Any creative person is familiar with the fear and doubts that periodically arise and kill the desire to work. Some people deal with it successfully; others live with their demons and keep creating, while others give up. How do you fight fear? Here is some advice by assignment writer.

First, let's identify its symptoms:

  1. Perfectionism. I'm not good enough.
  2. Procrastination. Tomorrow will be better.
  3. Not finishing things. If I finish a project, I will face the unknown.
  4. Self-doubt. Who am I?
  5. Shame. I am not an artist. And it's not a profession at all.
  6. Expectation. So far, the circumstances are not optimal for the job.
  7. Accusations. Because of it, I won't make it.
  8. Impracticality. I have more important things to do.
  9. Ignorance. Creativity for children.
Let's deal with each symptom in turn.

1. Perfectionism

There's a saying, "Be happy, not perfect." It's apt for people who suffer from excessive perfectionism. Yes, perfectionism isn't destructive in and of itself, but only if it doesn't lead to stress and delays in getting your work done. Some authors write a book for years, a page a month, for fear of making a mistake. And some write quickly, burn manuscripts, draw conclusions, and work on. People of the second type have a much better chance of success - they have been "on the other side."

Exercise: create bad art throughout the week. It could be an advertisement, a story, a picture, or music. It doesn't matter the quality, and the important thing is the quantity. You will see how easy it is and how fear instantly disappears because you do not need to reach perfection. Don't criticise yourself.

2. Procrastination

Procrastination has already been talked about so much.

Exercise: take a piece of paper and a pen and answer the question, "If I avoid this, what will I achieve?" That way, you can clearly see that procrastination makes no sense. Start working in the morning, right after you wake up. And when you've worked for about an hour, you can make coffee and get cleaned up.

3. not finishing things.

Psychologists attribute this phenomenon to a fear of success. A person is simply afraid of the consequences (good and bad) if he finishes a project. He wears himself out thinking about it, losing energy, and gets a fair share of stress.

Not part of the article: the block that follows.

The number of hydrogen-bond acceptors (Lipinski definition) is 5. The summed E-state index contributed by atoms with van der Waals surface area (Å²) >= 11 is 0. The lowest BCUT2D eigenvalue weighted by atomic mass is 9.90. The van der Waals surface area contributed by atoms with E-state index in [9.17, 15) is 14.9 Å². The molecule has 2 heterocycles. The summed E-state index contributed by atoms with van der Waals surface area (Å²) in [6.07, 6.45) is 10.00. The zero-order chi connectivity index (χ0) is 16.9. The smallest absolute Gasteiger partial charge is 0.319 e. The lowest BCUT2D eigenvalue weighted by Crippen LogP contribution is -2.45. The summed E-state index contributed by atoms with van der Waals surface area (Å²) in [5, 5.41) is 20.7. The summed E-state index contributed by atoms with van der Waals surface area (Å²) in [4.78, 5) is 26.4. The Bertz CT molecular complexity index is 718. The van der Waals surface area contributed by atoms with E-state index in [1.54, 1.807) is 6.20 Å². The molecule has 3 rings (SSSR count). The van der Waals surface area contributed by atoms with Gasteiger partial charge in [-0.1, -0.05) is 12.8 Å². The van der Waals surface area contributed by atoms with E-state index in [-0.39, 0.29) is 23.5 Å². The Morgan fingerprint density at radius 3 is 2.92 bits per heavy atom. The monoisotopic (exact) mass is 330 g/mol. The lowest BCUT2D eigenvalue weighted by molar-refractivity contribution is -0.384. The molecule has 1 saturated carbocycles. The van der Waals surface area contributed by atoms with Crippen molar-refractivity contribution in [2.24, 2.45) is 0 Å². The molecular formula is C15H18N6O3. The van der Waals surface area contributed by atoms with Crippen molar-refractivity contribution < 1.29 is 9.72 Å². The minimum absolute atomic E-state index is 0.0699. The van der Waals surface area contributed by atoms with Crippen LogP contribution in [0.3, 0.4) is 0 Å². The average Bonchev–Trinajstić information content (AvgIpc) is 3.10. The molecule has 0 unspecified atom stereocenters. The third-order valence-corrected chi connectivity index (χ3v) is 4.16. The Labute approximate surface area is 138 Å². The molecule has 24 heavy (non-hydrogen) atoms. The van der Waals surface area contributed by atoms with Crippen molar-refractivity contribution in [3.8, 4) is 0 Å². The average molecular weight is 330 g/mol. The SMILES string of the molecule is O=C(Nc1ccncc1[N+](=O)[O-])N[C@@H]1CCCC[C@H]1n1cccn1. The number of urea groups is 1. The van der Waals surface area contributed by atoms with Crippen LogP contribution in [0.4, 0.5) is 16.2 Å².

Exercise: Before starting a project, write down why you need to finish it on a piece of paper. Come up with ten, fifty, a hundred arguments. Then plan the project and do it in parts.

4. Doubt

There are so many beautiful works around that one involuntarily begins to ask himself or herself: "Who am I to achieve such excellence?" The fantastic thing with the creative process is that if you think you're not creative, then you are. And vice versa.

Exercise: talk to yourself out loud or in writing. What makes you think you're stupider than those who have had some success? Create something. For example, an advertising slogan. Come up with ten slogans to kill the fear of doing something perfectly. In the end, you'll see that the creative process is, first and foremost, fun, not scary. Doubt will go away with each idea you come up with.

5. Shame

Shame from creativity usually comes from childhood. The child is indoctrinated into a real profession and grows up with preconceptions.

Exercise: look at this world through the eyes of a child. Do not think about anything; forbid yourself to believe. When an unnecessary thought arises, smoothly push it out of your head. Just observe and be amazed. Creative people are always surprised, even by the most ordinary things. You will find that there is no shame in being a creator.

6. Expectation

Waiting is worse than procrastination. A person does not get to business while waiting for the right moment. However, even if there are not enough resources now, it is still possible to start. Why wait for the opportunity to do "step 1" when you can start with "step 2"?

Exercise: Simplify your schedule. Get rid of things that have no or very little value. Get rid of unnecessary items, and free up space. Stop sitting on social media. Now think about a book, a movie, or a painting. Where can you start?

7. Accusations

The stronger our fears, the stronger the accusations against others. We even criticise relatives for not supporting us.

Exercise: Ask the person directly for help or support. Even if he refuses, you will at least know that your fears are not unfounded. But most likely, you will find that people don't mind helping. Just don't forget to help yourself.

8. Impracticality

Yes, we all have more important things to do. Which, as a rule, doesn't make any sense.

Exercise: Allocate at least one hour in your schedule for a creative process, during which you turn off your phone and don't get distracted. Just one hour a day.

9. Ignorance

Ignorance of creativity is familiar to many people. Especially those who do hard physical work. They don't think of invention as work and believe it is for children.

Exercise: Allow yourself to be a child again. Do a puzzle, dance, or draw a picture. Do not criticise yourself; give yourself entirely to creativity. The process for the sake of the process.